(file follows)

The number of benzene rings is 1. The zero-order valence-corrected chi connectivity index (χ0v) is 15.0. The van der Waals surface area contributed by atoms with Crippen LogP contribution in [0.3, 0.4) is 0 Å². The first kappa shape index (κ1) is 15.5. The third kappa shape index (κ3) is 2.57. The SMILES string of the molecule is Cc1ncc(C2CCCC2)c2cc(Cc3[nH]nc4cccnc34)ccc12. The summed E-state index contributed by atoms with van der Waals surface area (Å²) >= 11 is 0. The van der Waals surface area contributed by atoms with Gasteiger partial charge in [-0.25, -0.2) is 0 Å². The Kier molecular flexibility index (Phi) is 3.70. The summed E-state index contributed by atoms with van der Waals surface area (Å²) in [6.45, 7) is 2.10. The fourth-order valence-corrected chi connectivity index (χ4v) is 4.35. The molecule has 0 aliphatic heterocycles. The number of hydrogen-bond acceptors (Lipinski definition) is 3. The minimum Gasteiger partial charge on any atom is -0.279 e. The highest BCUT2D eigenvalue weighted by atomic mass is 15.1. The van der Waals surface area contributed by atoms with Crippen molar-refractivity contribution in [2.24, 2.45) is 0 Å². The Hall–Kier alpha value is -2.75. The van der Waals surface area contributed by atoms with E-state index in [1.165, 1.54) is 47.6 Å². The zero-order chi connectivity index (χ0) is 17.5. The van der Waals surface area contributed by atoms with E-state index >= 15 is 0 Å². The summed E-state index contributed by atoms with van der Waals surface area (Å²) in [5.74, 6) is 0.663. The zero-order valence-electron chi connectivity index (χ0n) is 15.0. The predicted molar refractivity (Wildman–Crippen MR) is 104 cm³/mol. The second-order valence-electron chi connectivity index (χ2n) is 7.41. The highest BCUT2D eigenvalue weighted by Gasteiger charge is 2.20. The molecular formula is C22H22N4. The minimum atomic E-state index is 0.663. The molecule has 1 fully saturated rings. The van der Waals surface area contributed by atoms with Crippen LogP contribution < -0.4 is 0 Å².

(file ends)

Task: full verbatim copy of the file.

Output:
The number of benzene rings is 1. The zero-order valence-corrected chi connectivity index (χ0v) is 15.0. The van der Waals surface area contributed by atoms with Crippen LogP contribution in [0.3, 0.4) is 0 Å². The first kappa shape index (κ1) is 15.5. The third kappa shape index (κ3) is 2.57. The SMILES string of the molecule is Cc1ncc(C2CCCC2)c2cc(Cc3[nH]nc4cccnc34)ccc12. The summed E-state index contributed by atoms with van der Waals surface area (Å²) >= 11 is 0. The van der Waals surface area contributed by atoms with Gasteiger partial charge in [-0.25, -0.2) is 0 Å². The Kier molecular flexibility index (Phi) is 3.70. The summed E-state index contributed by atoms with van der Waals surface area (Å²) in [6.45, 7) is 2.10. The fourth-order valence-corrected chi connectivity index (χ4v) is 4.35. The molecule has 0 aliphatic heterocycles. The number of hydrogen-bond acceptors (Lipinski definition) is 3. The minimum Gasteiger partial charge on any atom is -0.279 e. The highest BCUT2D eigenvalue weighted by atomic mass is 15.1. The van der Waals surface area contributed by atoms with Crippen molar-refractivity contribution in [2.24, 2.45) is 0 Å². The Hall–Kier alpha value is -2.75. The van der Waals surface area contributed by atoms with E-state index in [1.165, 1.54) is 47.6 Å². The zero-order chi connectivity index (χ0) is 17.5. The van der Waals surface area contributed by atoms with E-state index >= 15 is 0 Å². The summed E-state index contributed by atoms with van der Waals surface area (Å²) in [5.74, 6) is 0.663. The zero-order valence-electron chi connectivity index (χ0n) is 15.0. The predicted molar refractivity (Wildman–Crippen MR) is 104 cm³/mol. The second-order valence-electron chi connectivity index (χ2n) is 7.41. The highest BCUT2D eigenvalue weighted by Gasteiger charge is 2.20. The molecular formula is C22H22N4. The minimum atomic E-state index is 0.663. The molecule has 1 fully saturated rings. The van der Waals surface area contributed by atoms with Crippen LogP contribution < -0.4 is 0 Å².